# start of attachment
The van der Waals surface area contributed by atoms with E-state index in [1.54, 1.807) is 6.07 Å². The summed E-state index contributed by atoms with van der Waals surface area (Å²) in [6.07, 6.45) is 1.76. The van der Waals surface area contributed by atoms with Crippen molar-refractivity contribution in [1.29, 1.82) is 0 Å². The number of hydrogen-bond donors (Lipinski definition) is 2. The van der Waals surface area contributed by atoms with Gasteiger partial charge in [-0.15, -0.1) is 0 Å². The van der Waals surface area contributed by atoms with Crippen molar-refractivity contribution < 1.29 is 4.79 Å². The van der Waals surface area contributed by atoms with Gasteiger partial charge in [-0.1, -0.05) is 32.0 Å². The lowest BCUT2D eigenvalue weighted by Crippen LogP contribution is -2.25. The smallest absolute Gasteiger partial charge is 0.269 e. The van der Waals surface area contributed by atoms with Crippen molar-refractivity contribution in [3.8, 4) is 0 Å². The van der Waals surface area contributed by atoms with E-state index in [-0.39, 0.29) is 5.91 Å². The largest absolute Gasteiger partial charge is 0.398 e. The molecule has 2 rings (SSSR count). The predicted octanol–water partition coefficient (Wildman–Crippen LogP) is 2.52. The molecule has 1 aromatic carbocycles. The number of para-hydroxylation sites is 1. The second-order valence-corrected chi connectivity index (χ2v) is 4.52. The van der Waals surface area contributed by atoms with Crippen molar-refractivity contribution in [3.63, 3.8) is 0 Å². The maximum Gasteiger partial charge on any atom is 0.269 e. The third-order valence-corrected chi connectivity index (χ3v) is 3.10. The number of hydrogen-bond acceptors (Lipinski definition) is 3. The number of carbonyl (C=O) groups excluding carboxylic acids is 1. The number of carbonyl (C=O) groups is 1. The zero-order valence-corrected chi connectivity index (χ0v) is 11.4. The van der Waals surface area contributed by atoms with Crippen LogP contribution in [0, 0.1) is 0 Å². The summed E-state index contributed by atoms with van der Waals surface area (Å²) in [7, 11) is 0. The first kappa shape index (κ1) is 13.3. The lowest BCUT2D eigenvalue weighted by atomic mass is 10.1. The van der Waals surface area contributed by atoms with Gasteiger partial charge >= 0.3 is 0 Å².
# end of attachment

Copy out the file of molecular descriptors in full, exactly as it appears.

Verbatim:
The van der Waals surface area contributed by atoms with E-state index in [1.54, 1.807) is 6.07 Å². The summed E-state index contributed by atoms with van der Waals surface area (Å²) in [6.07, 6.45) is 1.76. The van der Waals surface area contributed by atoms with Crippen molar-refractivity contribution in [1.29, 1.82) is 0 Å². The number of hydrogen-bond donors (Lipinski definition) is 2. The van der Waals surface area contributed by atoms with Gasteiger partial charge in [-0.15, -0.1) is 0 Å². The van der Waals surface area contributed by atoms with Crippen molar-refractivity contribution < 1.29 is 4.79 Å². The van der Waals surface area contributed by atoms with Gasteiger partial charge in [-0.1, -0.05) is 32.0 Å². The lowest BCUT2D eigenvalue weighted by Crippen LogP contribution is -2.25. The smallest absolute Gasteiger partial charge is 0.269 e. The van der Waals surface area contributed by atoms with Crippen molar-refractivity contribution in [3.8, 4) is 0 Å². The van der Waals surface area contributed by atoms with E-state index in [-0.39, 0.29) is 5.91 Å². The largest absolute Gasteiger partial charge is 0.398 e. The molecule has 2 rings (SSSR count). The predicted octanol–water partition coefficient (Wildman–Crippen LogP) is 2.52. The molecule has 1 aromatic carbocycles. The number of para-hydroxylation sites is 1. The second-order valence-corrected chi connectivity index (χ2v) is 4.52. The van der Waals surface area contributed by atoms with Crippen molar-refractivity contribution in [3.63, 3.8) is 0 Å². The maximum Gasteiger partial charge on any atom is 0.269 e. The third-order valence-corrected chi connectivity index (χ3v) is 3.10. The number of hydrogen-bond acceptors (Lipinski definition) is 3. The number of carbonyl (C=O) groups excluding carboxylic acids is 1. The number of carbonyl (C=O) groups is 1. The zero-order valence-corrected chi connectivity index (χ0v) is 11.4. The van der Waals surface area contributed by atoms with Crippen LogP contribution in [0, 0.1) is 0 Å². The summed E-state index contributed by atoms with van der Waals surface area (Å²) in [7, 11) is 0. The first kappa shape index (κ1) is 13.3. The lowest BCUT2D eigenvalue weighted by atomic mass is 10.1. The van der Waals surface area contributed by atoms with Gasteiger partial charge >= 0.3 is 0 Å².